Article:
By Nadia Rabbaa
Three Moroccan banks – one part owned by a royal holding company – have led an expansion charge into sub-Saharan Africa. Now, they have changed tack, seeking slower growth and consolidation.
To give them valuable experience and seize opportunities beyond the domestic market, the government of an Asian country with a medium-sized economy decided in 1999 on a ‘going out’ policy for the country’s corporations.
China’s banks and construction firms are now active on every continent, and the former medium-sized economy has become the world’s second largest.
Given the difference in scale, Morocco’s ambitions are somewhat more modest. But its own version of that ‘going out’ policy can be seen in the encouragement with which King Mohammed VI tours sub-Saharan Africa (SSA) with a gaggle of Moroccan businessmen in tow.
“Africa must trust in Africa,” thundered Mohammed VI on a trip to Côte d’Ivoire’s capital, Abidjan in 2014, speaking both to North African businesses still chary of the trip over the Sahara and prospective clients south of the desert.
Two banks in particular have crossed swords over the prize of emerging demand for banking services in SSA.
Publically-listed Attijariwafa Bank (#7), is owned by a holding company, the Société Nationale d’Investissement, controlled by the royal family.
The second is the private-sector owned Banque Marocaine du Commerce Extérieur (BMCE, #13), which decided in March to rename itself BMCE Bank of Africa. BMCE is the majority shareholder of the Bank of Africa (#37) and is refocusing its activities on the continent.
The two Moroccan banks have different regional strengths. North and Central Africa remain the preferred territory for Attijariwafa, and BMCE is gaining ground in Anglophone East Africa.
West Africa is an area of intense competition. In Côte d’Ivoire, for example, a third Moroccan group – Banque Centrale Populaire (BCP, #9) – is pushing both aside. Some countries are seeing the impact of the Moroccan competition more than most.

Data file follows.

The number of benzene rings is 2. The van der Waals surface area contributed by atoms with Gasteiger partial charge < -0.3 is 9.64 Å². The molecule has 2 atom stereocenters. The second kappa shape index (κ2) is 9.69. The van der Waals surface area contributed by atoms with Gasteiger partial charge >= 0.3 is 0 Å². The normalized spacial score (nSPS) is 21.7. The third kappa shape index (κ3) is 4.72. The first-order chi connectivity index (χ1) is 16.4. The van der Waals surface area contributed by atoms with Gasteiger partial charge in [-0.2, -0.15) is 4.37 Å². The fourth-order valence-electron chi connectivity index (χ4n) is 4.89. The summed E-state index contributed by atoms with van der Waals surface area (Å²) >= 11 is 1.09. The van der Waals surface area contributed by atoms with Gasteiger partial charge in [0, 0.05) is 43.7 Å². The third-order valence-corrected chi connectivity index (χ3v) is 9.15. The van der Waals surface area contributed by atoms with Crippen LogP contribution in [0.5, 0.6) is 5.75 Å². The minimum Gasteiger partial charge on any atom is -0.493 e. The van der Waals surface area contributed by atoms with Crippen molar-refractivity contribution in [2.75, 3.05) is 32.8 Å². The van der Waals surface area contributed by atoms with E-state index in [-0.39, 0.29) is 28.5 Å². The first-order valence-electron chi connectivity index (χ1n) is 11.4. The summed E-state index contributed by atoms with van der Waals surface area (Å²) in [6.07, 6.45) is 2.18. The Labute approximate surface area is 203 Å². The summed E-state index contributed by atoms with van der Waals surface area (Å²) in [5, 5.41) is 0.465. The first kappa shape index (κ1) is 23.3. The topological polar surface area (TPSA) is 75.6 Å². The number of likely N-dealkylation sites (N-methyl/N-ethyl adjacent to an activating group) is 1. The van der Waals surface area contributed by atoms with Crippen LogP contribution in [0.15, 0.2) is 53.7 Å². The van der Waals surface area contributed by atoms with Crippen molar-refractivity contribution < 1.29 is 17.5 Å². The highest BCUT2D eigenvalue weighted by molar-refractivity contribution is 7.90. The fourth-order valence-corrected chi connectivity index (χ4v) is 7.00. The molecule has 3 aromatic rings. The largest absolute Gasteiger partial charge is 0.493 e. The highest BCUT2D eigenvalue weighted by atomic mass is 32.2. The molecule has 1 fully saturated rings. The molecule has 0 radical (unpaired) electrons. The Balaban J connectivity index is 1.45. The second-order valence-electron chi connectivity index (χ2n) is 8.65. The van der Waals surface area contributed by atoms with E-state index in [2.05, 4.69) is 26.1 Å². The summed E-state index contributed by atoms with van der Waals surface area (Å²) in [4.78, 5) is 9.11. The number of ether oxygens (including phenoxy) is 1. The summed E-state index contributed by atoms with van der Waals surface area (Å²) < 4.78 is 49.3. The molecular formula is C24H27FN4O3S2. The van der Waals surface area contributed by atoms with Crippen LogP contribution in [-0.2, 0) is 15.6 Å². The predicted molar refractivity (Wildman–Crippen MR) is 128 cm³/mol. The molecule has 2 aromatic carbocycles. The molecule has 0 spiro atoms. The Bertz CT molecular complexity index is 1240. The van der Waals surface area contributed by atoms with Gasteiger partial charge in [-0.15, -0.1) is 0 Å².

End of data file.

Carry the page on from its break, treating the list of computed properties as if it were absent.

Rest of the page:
In Mali, the three Moroccan banks have subsidiaries: Attijariwafa is present via the Banque Internationale pour le Mali; the BCP via Banque Atlantique; and BMCE via Bank of Africa Mali (#179) and the Banque de Développement du Mali (#184), also controlled by BMCE. The three banks control more than half of the branch network in the country and manage two-thirds of bank assets.
In the most enticing of Francophone markets, the rapidly growing Côte d’Ivoire, banks owned by the three Moroccan musketeers have cornered a quarter of the market.
Morocco’s banks are in competition for clients, but they often seem to be acting in unison.
Abdou Diop, president of the South-South commission of the Confédération Générale des Entreprises du Maroc, argues the issue of competition between the three banks south of the Sahara is not clear cut: “They manage their interests so as not to step on each other’s toes. They are working in three different niches and are focused on different geographies.”
He adds that the growth potential is large as the banks have different strategic approaches. “Attijariwafa is more based on retail banking. BMCE enters a market as a minority shareholder and builds up slowly until it is the majority partner. BCP buys a bank and then develops it.”
Morocco’s central bank, the Bank Al Maghrib (BAM), is also influencing the overseas expansion of Moroccan banks. It has imposed limits on foreign exposure to avoid upsetting the balance of the national banking system.